Seaweed gin? Go on so!

We love Galway chef JP McMahon. We love his restaurants, his food and the way he seems to effortlessly put things that shouldn’t go together, together.

And so, when we hear that JP thinks that seaweed should be a national food, we are all ears.

I remember always having Dilisk in the house when we were kids. I’m not sure how it got there, why it was there or what we did with it. But there is was, in a press, always. I recently found a stall selling it at a market down the country, so I bought some. Nostalgia I guess. And now, there it is again, in the press, with no obvious use clear to me.

But it does seem that Seaweed is having a moment in the sun lately. I see it popping up in food, in cosmetics and in some trendy (probably JP McMahon’s) restaurants.

Irish Aquaculture, as it is being called, is on the increase according to Bord Iascaigh Mhara, the Irish seafood development agency.

It is being praised, not only for it’s health benefits in cosmetics, Seaweed, but it is also a fat-free, protein-rich food that is being used in all types of cuisines.

Birgitta Hedin-Curtin, chairperson of the Burren Slow Food Festival and the owner of the Burren Smokehouse has seen the growing interest in seaweed, since moving to Ireland from Sweden in the 1980s.

“Seaweed is one of the things that is unique to Ireland and unique to the coming-and-up Irish cuisine,” she said. “The seaweed on our shores is very clean and natural. There is nothing in it that shouldn’t be there and it is very rich in protein, iodine and minerals.”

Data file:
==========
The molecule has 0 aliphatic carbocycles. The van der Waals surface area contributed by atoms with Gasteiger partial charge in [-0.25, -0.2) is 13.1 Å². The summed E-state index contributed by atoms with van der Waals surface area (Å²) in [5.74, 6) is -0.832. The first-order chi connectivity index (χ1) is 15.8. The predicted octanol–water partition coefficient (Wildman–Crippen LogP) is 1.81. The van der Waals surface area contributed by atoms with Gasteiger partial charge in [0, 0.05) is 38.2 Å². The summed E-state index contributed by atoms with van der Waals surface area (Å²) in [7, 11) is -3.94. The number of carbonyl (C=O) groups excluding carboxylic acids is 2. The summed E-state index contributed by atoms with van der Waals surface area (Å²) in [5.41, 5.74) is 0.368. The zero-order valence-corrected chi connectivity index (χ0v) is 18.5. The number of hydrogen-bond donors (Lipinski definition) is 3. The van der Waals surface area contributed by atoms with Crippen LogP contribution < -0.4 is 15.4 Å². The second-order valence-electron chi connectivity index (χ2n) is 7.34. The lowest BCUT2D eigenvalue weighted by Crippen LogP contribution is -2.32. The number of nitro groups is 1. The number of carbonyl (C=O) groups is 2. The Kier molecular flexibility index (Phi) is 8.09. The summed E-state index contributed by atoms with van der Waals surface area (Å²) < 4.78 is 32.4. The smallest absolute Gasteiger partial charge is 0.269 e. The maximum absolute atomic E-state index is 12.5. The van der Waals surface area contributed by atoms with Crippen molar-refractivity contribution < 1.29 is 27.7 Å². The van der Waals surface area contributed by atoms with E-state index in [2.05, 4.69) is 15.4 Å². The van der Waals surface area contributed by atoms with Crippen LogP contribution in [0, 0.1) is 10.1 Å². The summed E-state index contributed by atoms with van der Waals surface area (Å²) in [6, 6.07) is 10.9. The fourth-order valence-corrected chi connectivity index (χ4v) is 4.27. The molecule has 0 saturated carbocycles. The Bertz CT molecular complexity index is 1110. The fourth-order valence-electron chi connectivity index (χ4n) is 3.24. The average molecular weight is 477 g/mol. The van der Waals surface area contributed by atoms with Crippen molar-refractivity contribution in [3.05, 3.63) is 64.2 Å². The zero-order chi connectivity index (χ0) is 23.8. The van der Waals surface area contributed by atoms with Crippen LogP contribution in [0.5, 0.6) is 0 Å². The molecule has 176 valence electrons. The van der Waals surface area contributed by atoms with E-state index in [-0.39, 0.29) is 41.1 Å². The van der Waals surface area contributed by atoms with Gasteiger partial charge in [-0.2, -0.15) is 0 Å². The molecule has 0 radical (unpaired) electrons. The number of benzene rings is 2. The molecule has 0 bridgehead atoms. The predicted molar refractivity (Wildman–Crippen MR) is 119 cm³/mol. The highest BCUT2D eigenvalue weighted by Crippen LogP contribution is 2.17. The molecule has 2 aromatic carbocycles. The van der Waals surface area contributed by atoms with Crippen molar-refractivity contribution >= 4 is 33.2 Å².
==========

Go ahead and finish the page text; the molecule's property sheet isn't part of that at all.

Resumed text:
The Burren Slow Food Festival even had Seaweed gin! Sliabh Liag Distillers from Co Donegal use five locally harvested seaweeds to make An Dúlamán Maritime Gin. Types of seaweeds used  include Sweet Kombu, Dulse, Pepper Dulse, Dulaman, and Carrageen Moss.

But it’s not just artisan supermarkets and market stalls that champion our seaweed. Supervalu now carry a range of seaweed-inspired products made by Irish producers, including This is Seaweed, the Connemara Organic Seaweed Company and The Laughing Oyster.

Joyce’s supermarket in Galway sells Seaweed soda bread and a lovely man in the Galway market sells seaweed foot soaks with Epsom Salts, which he brings in from Furbo.

Joanne Faulkner is a shiatsu practitioner using modern food and ancient Chinese medicine to help tackle a range of health issues and she can’t say enough about the benefits of seaweed.

“I recommend eating seaweed every day in some form. It can be sprinkled into stews and, after a little soaking, tossed into a stirfry,” she says.

In Chinese medicine, seaweeds are considered to have a cooling effect, bringing fluids to the body which help hormonal and nervous system function.

They also aid digestion by ensuring the uptake of minerals from food and helping toxins to leave the body, helping to detoxify the liver, thyroid and blood.

Based on that alone, I’m off to find some recipes for my Dilisk!

You can get some of your own here:

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